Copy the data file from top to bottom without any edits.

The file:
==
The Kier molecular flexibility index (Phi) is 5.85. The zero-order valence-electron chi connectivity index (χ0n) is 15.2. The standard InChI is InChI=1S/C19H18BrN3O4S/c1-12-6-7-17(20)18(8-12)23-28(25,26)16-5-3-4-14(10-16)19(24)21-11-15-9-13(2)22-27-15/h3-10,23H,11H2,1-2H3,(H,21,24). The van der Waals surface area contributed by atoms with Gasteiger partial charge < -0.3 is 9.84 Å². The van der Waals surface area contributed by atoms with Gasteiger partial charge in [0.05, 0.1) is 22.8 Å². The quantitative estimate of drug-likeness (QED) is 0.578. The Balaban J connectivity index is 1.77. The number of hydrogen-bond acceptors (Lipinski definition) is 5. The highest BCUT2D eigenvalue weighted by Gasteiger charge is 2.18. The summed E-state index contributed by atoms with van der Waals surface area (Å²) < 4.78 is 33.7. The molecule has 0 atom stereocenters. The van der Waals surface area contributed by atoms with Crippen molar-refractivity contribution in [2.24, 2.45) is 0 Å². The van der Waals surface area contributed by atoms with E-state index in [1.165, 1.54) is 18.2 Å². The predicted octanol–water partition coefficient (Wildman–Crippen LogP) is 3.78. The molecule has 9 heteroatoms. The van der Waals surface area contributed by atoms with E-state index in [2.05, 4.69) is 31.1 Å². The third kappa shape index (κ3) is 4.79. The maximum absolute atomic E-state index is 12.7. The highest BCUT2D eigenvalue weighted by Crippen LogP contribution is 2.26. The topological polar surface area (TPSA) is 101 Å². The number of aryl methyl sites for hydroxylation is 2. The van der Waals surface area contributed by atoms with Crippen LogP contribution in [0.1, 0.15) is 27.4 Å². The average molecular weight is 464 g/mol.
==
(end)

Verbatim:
The Kier molecular flexibility index (Phi) is 5.85. The zero-order valence-electron chi connectivity index (χ0n) is 15.2. The standard InChI is InChI=1S/C19H18BrN3O4S/c1-12-6-7-17(20)18(8-12)23-28(25,26)16-5-3-4-14(10-16)19(24)21-11-15-9-13(2)22-27-15/h3-10,23H,11H2,1-2H3,(H,21,24). The van der Waals surface area contributed by atoms with Gasteiger partial charge < -0.3 is 9.84 Å². The van der Waals surface area contributed by atoms with Gasteiger partial charge in [0.05, 0.1) is 22.8 Å². The quantitative estimate of drug-likeness (QED) is 0.578. The Balaban J connectivity index is 1.77. The number of hydrogen-bond acceptors (Lipinski definition) is 5. The highest BCUT2D eigenvalue weighted by Gasteiger charge is 2.18. The summed E-state index contributed by atoms with van der Waals surface area (Å²) < 4.78 is 33.7. The molecule has 0 atom stereocenters. The van der Waals surface area contributed by atoms with Crippen molar-refractivity contribution in [2.24, 2.45) is 0 Å². The van der Waals surface area contributed by atoms with E-state index in [1.165, 1.54) is 18.2 Å². The predicted octanol–water partition coefficient (Wildman–Crippen LogP) is 3.78. The molecule has 9 heteroatoms. The van der Waals surface area contributed by atoms with E-state index in [2.05, 4.69) is 31.1 Å². The third kappa shape index (κ3) is 4.79. The maximum absolute atomic E-state index is 12.7. The highest BCUT2D eigenvalue weighted by Crippen LogP contribution is 2.26. The topological polar surface area (TPSA) is 101 Å². The number of aryl methyl sites for hydroxylation is 2. The van der Waals surface area contributed by atoms with Crippen LogP contribution in [0.1, 0.15) is 27.4 Å². The average molecular weight is 464 g/mol.